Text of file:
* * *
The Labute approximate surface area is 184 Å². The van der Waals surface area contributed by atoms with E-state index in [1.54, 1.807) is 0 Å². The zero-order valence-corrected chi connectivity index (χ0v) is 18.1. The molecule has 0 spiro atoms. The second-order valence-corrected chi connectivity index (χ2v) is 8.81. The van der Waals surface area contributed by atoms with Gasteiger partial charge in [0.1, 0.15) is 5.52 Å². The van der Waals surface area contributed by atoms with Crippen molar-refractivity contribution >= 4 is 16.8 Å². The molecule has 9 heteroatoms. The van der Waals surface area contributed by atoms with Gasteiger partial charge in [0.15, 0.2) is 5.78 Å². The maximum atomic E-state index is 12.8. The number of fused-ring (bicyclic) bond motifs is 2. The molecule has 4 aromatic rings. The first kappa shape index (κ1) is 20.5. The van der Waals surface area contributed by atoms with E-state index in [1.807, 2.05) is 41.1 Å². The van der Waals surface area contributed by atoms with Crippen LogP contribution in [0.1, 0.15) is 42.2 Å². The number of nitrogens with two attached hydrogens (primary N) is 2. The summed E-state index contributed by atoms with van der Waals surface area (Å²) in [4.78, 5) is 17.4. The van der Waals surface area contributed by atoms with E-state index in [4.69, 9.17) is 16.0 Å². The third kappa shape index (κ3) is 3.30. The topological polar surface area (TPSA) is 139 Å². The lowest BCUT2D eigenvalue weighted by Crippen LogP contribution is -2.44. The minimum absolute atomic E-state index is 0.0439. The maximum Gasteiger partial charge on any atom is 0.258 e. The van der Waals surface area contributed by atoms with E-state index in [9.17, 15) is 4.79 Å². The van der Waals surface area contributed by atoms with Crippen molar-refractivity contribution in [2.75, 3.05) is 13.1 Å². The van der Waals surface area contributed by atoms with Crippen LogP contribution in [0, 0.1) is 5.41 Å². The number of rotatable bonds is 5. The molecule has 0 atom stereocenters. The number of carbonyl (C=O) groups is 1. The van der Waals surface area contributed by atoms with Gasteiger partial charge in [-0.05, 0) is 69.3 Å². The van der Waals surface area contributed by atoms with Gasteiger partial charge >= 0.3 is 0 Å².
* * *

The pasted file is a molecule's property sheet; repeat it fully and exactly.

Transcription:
The Labute approximate surface area is 184 Å². The van der Waals surface area contributed by atoms with E-state index in [1.54, 1.807) is 0 Å². The zero-order valence-corrected chi connectivity index (χ0v) is 18.1. The molecule has 0 spiro atoms. The second-order valence-corrected chi connectivity index (χ2v) is 8.81. The van der Waals surface area contributed by atoms with Gasteiger partial charge in [0.1, 0.15) is 5.52 Å². The van der Waals surface area contributed by atoms with Crippen molar-refractivity contribution >= 4 is 16.8 Å². The molecule has 9 heteroatoms. The van der Waals surface area contributed by atoms with Gasteiger partial charge in [0.15, 0.2) is 5.78 Å². The maximum atomic E-state index is 12.8. The number of fused-ring (bicyclic) bond motifs is 2. The molecule has 4 aromatic rings. The first kappa shape index (κ1) is 20.5. The van der Waals surface area contributed by atoms with E-state index in [1.807, 2.05) is 41.1 Å². The van der Waals surface area contributed by atoms with Crippen LogP contribution in [0.1, 0.15) is 42.2 Å². The number of nitrogens with two attached hydrogens (primary N) is 2. The summed E-state index contributed by atoms with van der Waals surface area (Å²) in [4.78, 5) is 17.4. The van der Waals surface area contributed by atoms with E-state index in [4.69, 9.17) is 16.0 Å². The third kappa shape index (κ3) is 3.30. The topological polar surface area (TPSA) is 139 Å². The lowest BCUT2D eigenvalue weighted by Crippen LogP contribution is -2.44. The minimum absolute atomic E-state index is 0.0439. The maximum Gasteiger partial charge on any atom is 0.258 e. The van der Waals surface area contributed by atoms with E-state index in [9.17, 15) is 4.79 Å². The van der Waals surface area contributed by atoms with Crippen molar-refractivity contribution in [2.75, 3.05) is 13.1 Å². The van der Waals surface area contributed by atoms with Crippen LogP contribution in [0, 0.1) is 5.41 Å². The number of rotatable bonds is 5. The molecule has 0 atom stereocenters. The number of carbonyl (C=O) groups is 1. The van der Waals surface area contributed by atoms with Gasteiger partial charge in [-0.05, 0) is 69.3 Å². The van der Waals surface area contributed by atoms with Gasteiger partial charge >= 0.3 is 0 Å².